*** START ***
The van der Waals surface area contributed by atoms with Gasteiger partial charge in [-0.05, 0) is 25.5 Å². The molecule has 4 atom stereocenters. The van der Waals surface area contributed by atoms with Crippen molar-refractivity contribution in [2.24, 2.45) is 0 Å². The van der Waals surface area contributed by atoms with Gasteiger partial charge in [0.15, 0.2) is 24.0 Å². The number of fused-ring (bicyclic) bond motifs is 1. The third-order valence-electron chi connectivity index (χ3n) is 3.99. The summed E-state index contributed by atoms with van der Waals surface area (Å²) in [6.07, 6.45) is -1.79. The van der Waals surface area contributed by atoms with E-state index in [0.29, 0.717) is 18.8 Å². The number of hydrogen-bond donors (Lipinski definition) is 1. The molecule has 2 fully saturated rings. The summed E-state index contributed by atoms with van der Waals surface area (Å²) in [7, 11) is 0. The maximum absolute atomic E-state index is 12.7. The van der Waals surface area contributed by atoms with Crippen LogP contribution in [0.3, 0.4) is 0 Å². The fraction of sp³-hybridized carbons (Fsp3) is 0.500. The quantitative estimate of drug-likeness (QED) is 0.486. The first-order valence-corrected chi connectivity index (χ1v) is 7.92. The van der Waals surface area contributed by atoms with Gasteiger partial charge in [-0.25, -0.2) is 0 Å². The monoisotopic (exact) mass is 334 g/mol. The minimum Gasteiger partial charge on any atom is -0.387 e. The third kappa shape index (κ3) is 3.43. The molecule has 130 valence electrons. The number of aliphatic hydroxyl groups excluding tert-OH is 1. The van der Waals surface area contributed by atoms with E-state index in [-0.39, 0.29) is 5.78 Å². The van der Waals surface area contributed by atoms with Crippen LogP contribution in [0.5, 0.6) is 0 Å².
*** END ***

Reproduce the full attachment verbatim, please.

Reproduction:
The van der Waals surface area contributed by atoms with Gasteiger partial charge in [-0.05, 0) is 25.5 Å². The molecule has 4 atom stereocenters. The van der Waals surface area contributed by atoms with Crippen molar-refractivity contribution in [2.24, 2.45) is 0 Å². The van der Waals surface area contributed by atoms with Gasteiger partial charge in [0.15, 0.2) is 24.0 Å². The number of fused-ring (bicyclic) bond motifs is 1. The third-order valence-electron chi connectivity index (χ3n) is 3.99. The summed E-state index contributed by atoms with van der Waals surface area (Å²) in [6.07, 6.45) is -1.79. The van der Waals surface area contributed by atoms with E-state index in [0.29, 0.717) is 18.8 Å². The number of hydrogen-bond donors (Lipinski definition) is 1. The molecule has 2 fully saturated rings. The summed E-state index contributed by atoms with van der Waals surface area (Å²) in [7, 11) is 0. The maximum absolute atomic E-state index is 12.7. The van der Waals surface area contributed by atoms with Crippen LogP contribution in [0.3, 0.4) is 0 Å². The fraction of sp³-hybridized carbons (Fsp3) is 0.500. The quantitative estimate of drug-likeness (QED) is 0.486. The first-order valence-corrected chi connectivity index (χ1v) is 7.92. The van der Waals surface area contributed by atoms with Gasteiger partial charge in [-0.25, -0.2) is 0 Å². The monoisotopic (exact) mass is 334 g/mol. The minimum Gasteiger partial charge on any atom is -0.387 e. The third kappa shape index (κ3) is 3.43. The molecule has 130 valence electrons. The number of aliphatic hydroxyl groups excluding tert-OH is 1. The van der Waals surface area contributed by atoms with E-state index in [-0.39, 0.29) is 5.78 Å². The van der Waals surface area contributed by atoms with Crippen LogP contribution in [0.5, 0.6) is 0 Å².